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Feb 2007


Cutting edge skyscraper lighting for less than $2 USD Per Night!

The Canon Corporation occupies a prominent Kowloon skyscraper called Oterprise Square and has just installed the very latest Laservision LED technology so the building can participate in Hong Kong’s Symphony of Light Show.

Artificial light accounts for almost one-fifth of the world’s electricity consumption. This is substantially more than the output of all the nuclear power stations in the world. Within 25 years, the global demand for artificial light is projected to be almost twice today’s level as the developing world moves towards western living standards.

A shift in global climate trends and an international focus on sustainable energy has seen high rise buildings around the world favouring energy-efficient lighting design as a means of retrofitting structures for modern times.

Lighting practices employed by the industry in the early 2000s are already well outdated due to constant technological advancement. Being at the forefront of the architectural lighting industry, Laservision is forging a new evolution of efficient lighting design to cater to this dynamically evolving market.

Many governments around the world are beginning to utilise a greenhouse rating scheme for ranking the energy efficiency of office buildings. The Australian government was the first to have taken on the concept by means of the ‘Australian Building Greenhouse Rating’ (ABGR) scheme. The Schemes benefits include;

  • Market recognition and a competitive advantage for low greenhouse emitters and energy efficient buildings,
  • Encourages best practice in the design, operation and maintenance of commercial buildings to minimise greenhouse emission.

Hong Kong’s Electrical and Mechanical Services Department (EMSD) run a similar system titled the ‘Hong Kong Energy Efficiency Registration Scheme for Buildings’. The scheme promotes the registration of Building Energy Codes which comprise of lighting, air conditioning, electrical, lift and escalator installations and stipulate the energy requirements of these installations.
While both the Australian and Hong Kong markets are at the forefront of energy consumption sensitivity, Laservision has developed low energy lighting solutions such as Hong Kong’s Canon Building. Located in the Tsim Sha Tsui district, Canon has recently employed Laservision to provide a turnkey lighting design based on the following objectives;

  • Energy efficiency (particular attention was needed to minimise consumption),
  • Super bright,
  • Minimal maintenance,
  • A need for viewing to be viable from oblique angles,
  • Consideration for the highly reflective nature of the building’s exterior.

The design utilises high powered (6 watts) LED dots and has set a benchmark for environmentally sustainable skyscraper lighting.

Canon Building, Architectural Lighting Hong Kong, Multimedia Attraction - Laservision

14 rows of LED dots have been installed along each of the building’s external ribs and the design cleverly solves light trespass and light pollution issues that are problematic in illuminating glass surfaces.

The final view provides spectators with intensely bright colour changing effects, regardless of the audiences viewing position.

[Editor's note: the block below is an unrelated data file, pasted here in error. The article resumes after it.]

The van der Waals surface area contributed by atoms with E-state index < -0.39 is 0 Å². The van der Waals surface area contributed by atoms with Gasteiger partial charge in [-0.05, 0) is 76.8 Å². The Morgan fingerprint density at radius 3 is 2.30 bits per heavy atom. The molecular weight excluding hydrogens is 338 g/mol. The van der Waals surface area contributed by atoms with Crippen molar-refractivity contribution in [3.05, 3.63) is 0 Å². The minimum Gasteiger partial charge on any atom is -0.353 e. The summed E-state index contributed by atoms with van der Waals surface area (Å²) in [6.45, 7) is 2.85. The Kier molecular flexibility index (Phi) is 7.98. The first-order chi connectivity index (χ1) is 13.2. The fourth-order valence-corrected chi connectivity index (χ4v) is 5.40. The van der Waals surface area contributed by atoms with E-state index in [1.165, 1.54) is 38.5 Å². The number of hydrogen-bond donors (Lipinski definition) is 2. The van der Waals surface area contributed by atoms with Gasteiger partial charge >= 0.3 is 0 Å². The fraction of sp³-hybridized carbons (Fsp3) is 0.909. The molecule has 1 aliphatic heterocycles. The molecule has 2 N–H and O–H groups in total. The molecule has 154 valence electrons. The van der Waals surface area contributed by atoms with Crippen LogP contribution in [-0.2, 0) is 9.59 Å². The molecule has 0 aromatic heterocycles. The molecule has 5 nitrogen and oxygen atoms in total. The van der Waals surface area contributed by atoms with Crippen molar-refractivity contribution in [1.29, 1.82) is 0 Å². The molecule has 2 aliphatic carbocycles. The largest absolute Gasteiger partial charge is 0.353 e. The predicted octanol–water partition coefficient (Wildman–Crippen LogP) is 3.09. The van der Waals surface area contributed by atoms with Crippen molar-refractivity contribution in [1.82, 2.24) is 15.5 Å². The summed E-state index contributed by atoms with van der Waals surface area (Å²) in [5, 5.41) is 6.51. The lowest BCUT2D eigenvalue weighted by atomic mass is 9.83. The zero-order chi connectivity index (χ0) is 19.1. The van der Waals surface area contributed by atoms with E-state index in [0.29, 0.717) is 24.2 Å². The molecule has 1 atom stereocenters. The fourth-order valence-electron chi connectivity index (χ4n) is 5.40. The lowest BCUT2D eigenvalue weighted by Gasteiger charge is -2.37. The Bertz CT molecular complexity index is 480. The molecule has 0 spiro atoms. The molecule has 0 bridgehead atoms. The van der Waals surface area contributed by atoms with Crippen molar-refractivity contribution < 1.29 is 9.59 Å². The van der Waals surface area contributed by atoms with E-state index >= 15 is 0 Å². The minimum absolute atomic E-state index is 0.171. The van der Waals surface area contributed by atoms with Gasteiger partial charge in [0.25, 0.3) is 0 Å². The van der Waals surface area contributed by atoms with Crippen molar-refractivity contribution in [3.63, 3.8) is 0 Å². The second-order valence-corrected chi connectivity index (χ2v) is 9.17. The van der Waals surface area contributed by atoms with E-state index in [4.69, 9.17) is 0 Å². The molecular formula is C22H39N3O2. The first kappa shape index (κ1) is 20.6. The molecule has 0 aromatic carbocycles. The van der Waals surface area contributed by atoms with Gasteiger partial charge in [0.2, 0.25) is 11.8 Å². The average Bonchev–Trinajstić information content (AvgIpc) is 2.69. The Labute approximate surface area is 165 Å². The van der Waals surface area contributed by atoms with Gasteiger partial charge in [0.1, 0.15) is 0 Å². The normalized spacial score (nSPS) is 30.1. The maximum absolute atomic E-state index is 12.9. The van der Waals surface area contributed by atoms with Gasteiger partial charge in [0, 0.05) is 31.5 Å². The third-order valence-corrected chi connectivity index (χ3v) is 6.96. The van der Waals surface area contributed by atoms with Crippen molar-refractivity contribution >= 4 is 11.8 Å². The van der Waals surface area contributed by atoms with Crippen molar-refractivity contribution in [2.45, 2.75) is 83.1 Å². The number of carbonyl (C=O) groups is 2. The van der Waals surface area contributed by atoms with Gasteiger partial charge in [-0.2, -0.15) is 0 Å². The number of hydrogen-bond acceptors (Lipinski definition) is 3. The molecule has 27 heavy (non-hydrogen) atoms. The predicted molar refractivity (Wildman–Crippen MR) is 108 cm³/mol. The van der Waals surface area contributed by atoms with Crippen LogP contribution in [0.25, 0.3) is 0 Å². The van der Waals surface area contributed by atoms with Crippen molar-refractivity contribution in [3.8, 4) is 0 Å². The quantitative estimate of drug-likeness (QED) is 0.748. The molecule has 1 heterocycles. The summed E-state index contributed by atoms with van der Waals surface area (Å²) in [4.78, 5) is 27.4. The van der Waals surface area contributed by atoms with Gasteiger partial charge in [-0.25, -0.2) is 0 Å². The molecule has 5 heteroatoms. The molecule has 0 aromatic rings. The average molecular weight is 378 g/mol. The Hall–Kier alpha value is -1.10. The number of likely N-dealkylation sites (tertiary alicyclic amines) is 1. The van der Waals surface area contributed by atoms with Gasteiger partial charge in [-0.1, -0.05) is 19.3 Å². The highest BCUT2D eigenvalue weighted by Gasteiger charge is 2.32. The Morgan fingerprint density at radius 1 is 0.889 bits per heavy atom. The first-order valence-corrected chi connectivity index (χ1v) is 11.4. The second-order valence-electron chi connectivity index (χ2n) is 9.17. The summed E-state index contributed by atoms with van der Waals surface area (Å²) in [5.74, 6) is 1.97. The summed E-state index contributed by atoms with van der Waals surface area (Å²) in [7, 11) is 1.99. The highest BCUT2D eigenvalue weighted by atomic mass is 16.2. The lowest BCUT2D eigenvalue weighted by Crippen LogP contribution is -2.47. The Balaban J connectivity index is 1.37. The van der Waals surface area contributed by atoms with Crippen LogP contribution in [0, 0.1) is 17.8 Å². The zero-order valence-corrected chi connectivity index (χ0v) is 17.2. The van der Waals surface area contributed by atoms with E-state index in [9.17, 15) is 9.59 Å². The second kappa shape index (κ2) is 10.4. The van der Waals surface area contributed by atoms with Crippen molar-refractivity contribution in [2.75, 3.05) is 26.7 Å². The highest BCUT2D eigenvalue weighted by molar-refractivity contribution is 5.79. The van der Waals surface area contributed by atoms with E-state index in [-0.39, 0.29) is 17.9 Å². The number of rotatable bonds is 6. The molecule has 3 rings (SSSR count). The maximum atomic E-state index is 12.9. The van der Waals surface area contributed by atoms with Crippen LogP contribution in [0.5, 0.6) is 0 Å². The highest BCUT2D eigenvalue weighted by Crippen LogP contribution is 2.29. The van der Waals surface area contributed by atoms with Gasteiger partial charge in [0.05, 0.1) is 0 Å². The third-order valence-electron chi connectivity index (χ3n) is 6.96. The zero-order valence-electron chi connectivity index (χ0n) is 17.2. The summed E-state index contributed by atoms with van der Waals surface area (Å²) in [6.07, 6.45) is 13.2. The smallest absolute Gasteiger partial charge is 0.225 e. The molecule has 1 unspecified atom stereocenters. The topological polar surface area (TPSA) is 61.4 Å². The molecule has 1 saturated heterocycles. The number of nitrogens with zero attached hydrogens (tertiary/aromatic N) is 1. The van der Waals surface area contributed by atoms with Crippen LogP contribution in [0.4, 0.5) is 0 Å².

Laservision’s LED efficiency comparison against conventional edifice lighting techniques:

Conventional lighting designs utilising wash lighting and floodlight techniques require approximately 200-kilowatt hours of electricity to run them per night. In comparison, Laservision’s LED technology uses 5 % of this energy per night.

Canon Building, Architectural Lighting Hong Kong, Multimedia Attraction - Laservision

The low energy design utilises only 1800 watts at a cost of under US $2.00 per night. *.

At such a low energy requirement, this lighting design has the option to be serviced by sustainable energy solutions such as solar power.

Clients enjoy the economic reward of high quality LED design with an individual fixtures globe lasting 70,000 – 80,000 hours. A lifetime of approximately 15 years! In comparison, traditional wash lighting fixtures have an expected lamp life of approximately 3000 hours.

Laservision’s ‘Digital Data~Pump II’ (designed and developed in Laservision’s accredited Research and Development facility) provides the control system for the Canon building’s new lighting design. The system will also provide the ability for integration into Hong Kong’s “Symphony of Light”. The nightly show has been awarded the world’s ‘Largest Light and Sound Show’. See www.laservision.com.au/portfolio/symphony-of-lights.

Other examples of lighting designs that have focused on sustainable energy include Hong Kong’s Hopewell Centre and Standard Chartered Bank. For more information please see Hopewell Centre and Standard-Chartered.

Laservision is a world-renowned pioneer of creative, high impact solutions for the attractions, architectural lighting, advertising and special events industries. Our creations are projected to targeted, large scale audiences, where the audience becomes an integral part of the experience.

These creations include permanently installed entertainment for theme parks, tourist attractions and other special venues. Laservision also caters for themed celebrations and presentations for both the private and corporate sectors. Laservision’s world-renowned installations include Hong Kong, Singapore, Korea and Sydney’s Darling Harbour. All can be viewed at www.laservision.com.au/portfolios.


Sunrise Dynatech LTD 25, Shan Tung Street, Mongkok, Kowloon, Hong Kong Date: 05-Feb-2007

Power Monitoring Analysis Report –

“Subject: The Oterprise Square building located at 25 Nathan Road

TST Kowloon Hong Kong and the exterior LED installed by Laservision (Hong Kong).

This LED uses 12.5 Kwh (running at maximum level).”

 


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